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Growth Potential Calling: A Look at India’s Telecom Industry

Nick Niziolek, CFA; Paul Ryndak, CFA; and Michael Burke, CFA

In our global and international portfolios, including the Calamos Evolving World Growth Fund (CNWIX), we utilize many levers—both top-down and bottom-up—as we seek to enhance returns and mitigate risks. Our identification of secular themes is an especially important part of our process. Companies that are beneficiaries of secular themes—such as demand for connectivity, the growth of the middle class consumer and global payment ecosystems—may be more resilient during periods of economic turmoil. But selecting the best investments involves more than simply identifying growth themes. Conditions vary greatly among countries, so we invest considerable time to understand how country-specific factors (such as demographics, regulations, or technology penetration rates) influence growth potential. In today’s post, we take a look at the opportunity we’re seeing in India’s telecom sector to illustrate CNWIX’s process in action.

Global firms, including western technology companies, have shown tremendous interest in Indian telecom providers over recent months. In April, a U.S. tech and social media behemoth invested $5.7 billion in India’s largest telecom provider, Reliance Jio. Since then, several private equity firms and a Saudi sovereign wealth fund have followed, investing a combined $9 billion into Reliance Jio. Meanwhile, there are also reports that two other U.S. mega-cap tech/ecommerce leaders are in talks to purchase minority stakes in India’s second and third largest telecommunication providers.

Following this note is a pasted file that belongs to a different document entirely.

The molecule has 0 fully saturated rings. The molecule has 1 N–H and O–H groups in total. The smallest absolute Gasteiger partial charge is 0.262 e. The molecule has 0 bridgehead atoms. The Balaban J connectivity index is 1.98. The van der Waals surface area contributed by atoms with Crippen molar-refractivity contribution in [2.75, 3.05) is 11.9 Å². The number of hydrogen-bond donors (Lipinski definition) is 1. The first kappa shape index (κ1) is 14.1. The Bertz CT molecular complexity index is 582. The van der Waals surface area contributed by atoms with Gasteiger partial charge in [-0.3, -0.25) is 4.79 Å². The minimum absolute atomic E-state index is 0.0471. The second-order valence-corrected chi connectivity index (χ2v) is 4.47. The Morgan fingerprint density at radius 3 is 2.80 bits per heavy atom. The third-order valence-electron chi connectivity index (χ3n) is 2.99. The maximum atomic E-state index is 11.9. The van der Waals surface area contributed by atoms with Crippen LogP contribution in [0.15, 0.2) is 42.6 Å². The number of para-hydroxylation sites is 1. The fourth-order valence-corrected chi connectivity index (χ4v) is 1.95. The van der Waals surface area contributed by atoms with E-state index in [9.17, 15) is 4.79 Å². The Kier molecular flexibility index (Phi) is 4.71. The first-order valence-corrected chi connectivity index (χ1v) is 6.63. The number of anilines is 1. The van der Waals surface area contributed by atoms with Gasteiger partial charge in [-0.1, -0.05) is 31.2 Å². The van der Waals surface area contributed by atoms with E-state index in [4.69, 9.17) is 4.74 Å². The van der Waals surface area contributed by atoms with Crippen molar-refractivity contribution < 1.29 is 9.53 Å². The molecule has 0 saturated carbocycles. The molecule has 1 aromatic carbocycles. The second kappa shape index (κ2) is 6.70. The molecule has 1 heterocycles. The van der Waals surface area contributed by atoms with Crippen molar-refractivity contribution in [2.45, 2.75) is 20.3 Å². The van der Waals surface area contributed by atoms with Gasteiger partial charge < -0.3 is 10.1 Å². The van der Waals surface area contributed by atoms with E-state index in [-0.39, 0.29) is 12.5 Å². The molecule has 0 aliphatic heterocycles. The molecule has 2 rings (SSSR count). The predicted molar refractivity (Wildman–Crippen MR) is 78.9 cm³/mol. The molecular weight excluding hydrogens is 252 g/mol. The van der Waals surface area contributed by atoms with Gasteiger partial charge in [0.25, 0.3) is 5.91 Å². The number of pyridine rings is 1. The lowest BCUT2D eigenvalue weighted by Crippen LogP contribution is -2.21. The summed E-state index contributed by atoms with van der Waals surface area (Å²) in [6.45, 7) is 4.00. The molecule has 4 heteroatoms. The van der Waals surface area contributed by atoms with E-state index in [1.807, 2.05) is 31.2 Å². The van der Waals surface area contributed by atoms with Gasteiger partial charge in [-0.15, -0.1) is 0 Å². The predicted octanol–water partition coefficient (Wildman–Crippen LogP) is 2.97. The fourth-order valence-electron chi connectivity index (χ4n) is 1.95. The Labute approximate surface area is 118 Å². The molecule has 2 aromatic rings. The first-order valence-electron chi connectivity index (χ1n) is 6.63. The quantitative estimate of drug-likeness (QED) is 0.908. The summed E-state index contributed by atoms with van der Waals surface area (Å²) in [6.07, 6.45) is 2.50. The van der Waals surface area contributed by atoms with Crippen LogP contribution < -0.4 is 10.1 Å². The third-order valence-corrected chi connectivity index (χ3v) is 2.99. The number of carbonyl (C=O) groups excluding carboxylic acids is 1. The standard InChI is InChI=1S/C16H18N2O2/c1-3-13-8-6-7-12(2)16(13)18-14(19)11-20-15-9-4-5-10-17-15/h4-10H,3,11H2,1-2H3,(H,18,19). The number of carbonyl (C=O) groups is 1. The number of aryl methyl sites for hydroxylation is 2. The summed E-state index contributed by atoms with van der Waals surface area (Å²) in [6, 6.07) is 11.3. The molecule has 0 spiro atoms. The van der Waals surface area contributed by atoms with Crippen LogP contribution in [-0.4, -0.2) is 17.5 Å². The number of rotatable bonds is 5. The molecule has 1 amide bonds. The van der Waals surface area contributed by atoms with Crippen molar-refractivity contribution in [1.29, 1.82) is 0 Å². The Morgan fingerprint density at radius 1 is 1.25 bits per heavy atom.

This global interest reflects a massive and unique combination of growth drivers that India’s telecomm providers enjoy. The regulatory environment is one factor: Indian law requires foreign e-commerce companies to sell third-party inventory held by Indian brick-and-mortar stores. This means that large western companies that don’t already have a significant offline presence in India are at a relative disadvantage to Indian retailers and Reliance’s large network of retail stores as they look to expand their e-commerce offerings. And with an estimated population of nearly 1.4 billion, India offers a huge opportunity for businesses to sell products and services to consumers who increasingly have more money to spend.

One of the best ways to reach the wallets of India’s consumers is through the country’s 1.2 billion wireless phone subscribers. This is because there is a significant imbalance between wireless infrastructure and fixed-line infrastructure in India, where the country lags other developing countries. India has one of the lowest fixed broadband penetration rates globally (estimated at just 10%). Internet penetration levels are also low, at an estimated 40% of the population. However, India has a relatively robust wireless infrastructure that includes 3G and 4G coverage. 4G subscribers in India have increased threefold in the past three years, and we see plenty of runway for an additional 4G ramp up. Smartphone penetration in India is still relatively low but climbing, and now accounts for 55% of total phone shipments in the country. This in itself is a future growth opportunity, as it is still much lower than other developing countries. (In China, the smartphone penetration rate is over 80%.) We would expect smartphone penetration to continue to increase as more Indian consumers seek out 4G.  

At 12 GB of data traffic per smartphone per month, India’s data consumption ranks among the top countries in the world. This consumption should rise with increasing numbers of 4G subscribers. As we’ve seen with a number of other global trends, Covid-19 has accelerated this demand in India as well. Telecom data traffic is up more than 50% since Covid-19 began due to higher media content consumption and e-commerce activity.

So, to recap, India’s telecom sector is positioned to benefit from a highly specific set of drivers, including regulations, demographics, data usage, and the balance between wireless subscriptions and fixed-line infrastructure. However, just because a company is tied to a theme doesn’t mean it will be successful, and our investment process also factors in comprehensive company analysis, including business strategy.